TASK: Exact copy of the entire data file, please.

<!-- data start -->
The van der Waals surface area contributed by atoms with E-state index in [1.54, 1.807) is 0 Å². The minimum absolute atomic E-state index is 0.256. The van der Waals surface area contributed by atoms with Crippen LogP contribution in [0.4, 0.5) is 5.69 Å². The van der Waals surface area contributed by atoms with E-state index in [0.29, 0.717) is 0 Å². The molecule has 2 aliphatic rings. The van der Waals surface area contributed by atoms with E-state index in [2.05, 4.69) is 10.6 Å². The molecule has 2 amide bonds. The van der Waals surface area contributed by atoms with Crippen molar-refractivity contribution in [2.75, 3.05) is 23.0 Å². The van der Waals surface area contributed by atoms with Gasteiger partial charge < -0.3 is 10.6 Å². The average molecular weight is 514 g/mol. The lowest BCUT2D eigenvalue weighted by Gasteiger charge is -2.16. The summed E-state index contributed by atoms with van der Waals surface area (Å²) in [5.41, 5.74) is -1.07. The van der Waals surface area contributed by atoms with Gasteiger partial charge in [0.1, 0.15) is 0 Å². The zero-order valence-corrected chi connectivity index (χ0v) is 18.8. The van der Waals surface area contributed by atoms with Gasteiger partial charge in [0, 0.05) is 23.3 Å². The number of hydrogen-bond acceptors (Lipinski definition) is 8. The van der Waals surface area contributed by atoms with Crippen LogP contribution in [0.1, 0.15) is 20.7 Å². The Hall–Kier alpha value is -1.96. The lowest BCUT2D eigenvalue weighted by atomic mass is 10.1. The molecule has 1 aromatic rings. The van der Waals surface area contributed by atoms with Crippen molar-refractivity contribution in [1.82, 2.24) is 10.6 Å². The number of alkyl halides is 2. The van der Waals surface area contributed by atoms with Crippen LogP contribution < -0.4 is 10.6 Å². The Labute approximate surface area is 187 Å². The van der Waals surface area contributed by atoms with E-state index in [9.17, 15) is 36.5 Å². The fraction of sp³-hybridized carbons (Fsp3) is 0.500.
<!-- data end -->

The van der Waals surface area contributed by atoms with E-state index in [1.54, 1.807) is 0 Å². The minimum absolute atomic E-state index is 0.256. The van der Waals surface area contributed by atoms with Crippen LogP contribution in [0.4, 0.5) is 5.69 Å². The van der Waals surface area contributed by atoms with E-state index in [0.29, 0.717) is 0 Å². The molecule has 2 aliphatic rings. The van der Waals surface area contributed by atoms with E-state index in [2.05, 4.69) is 10.6 Å². The molecule has 2 amide bonds. The van der Waals surface area contributed by atoms with Crippen molar-refractivity contribution in [2.75, 3.05) is 23.0 Å². The van der Waals surface area contributed by atoms with Gasteiger partial charge < -0.3 is 10.6 Å². The average molecular weight is 514 g/mol. The lowest BCUT2D eigenvalue weighted by Gasteiger charge is -2.16. The summed E-state index contributed by atoms with van der Waals surface area (Å²) in [5.41, 5.74) is -1.07. The van der Waals surface area contributed by atoms with Gasteiger partial charge in [0.1, 0.15) is 0 Å². The zero-order valence-corrected chi connectivity index (χ0v) is 18.8. The van der Waals surface area contributed by atoms with Gasteiger partial charge in [0, 0.05) is 23.3 Å². The number of hydrogen-bond acceptors (Lipinski definition) is 8. The van der Waals surface area contributed by atoms with Crippen LogP contribution in [0.1, 0.15) is 20.7 Å². The Hall–Kier alpha value is -1.96. The lowest BCUT2D eigenvalue weighted by atomic mass is 10.1. The molecule has 1 aromatic rings. The van der Waals surface area contributed by atoms with Crippen molar-refractivity contribution in [1.82, 2.24) is 10.6 Å². The number of alkyl halides is 2. The van der Waals surface area contributed by atoms with Crippen LogP contribution < -0.4 is 10.6 Å². The Labute approximate surface area is 187 Å². The van der Waals surface area contributed by atoms with E-state index in [9.17, 15) is 36.5 Å². The fraction of sp³-hybridized carbons (Fsp3) is 0.500.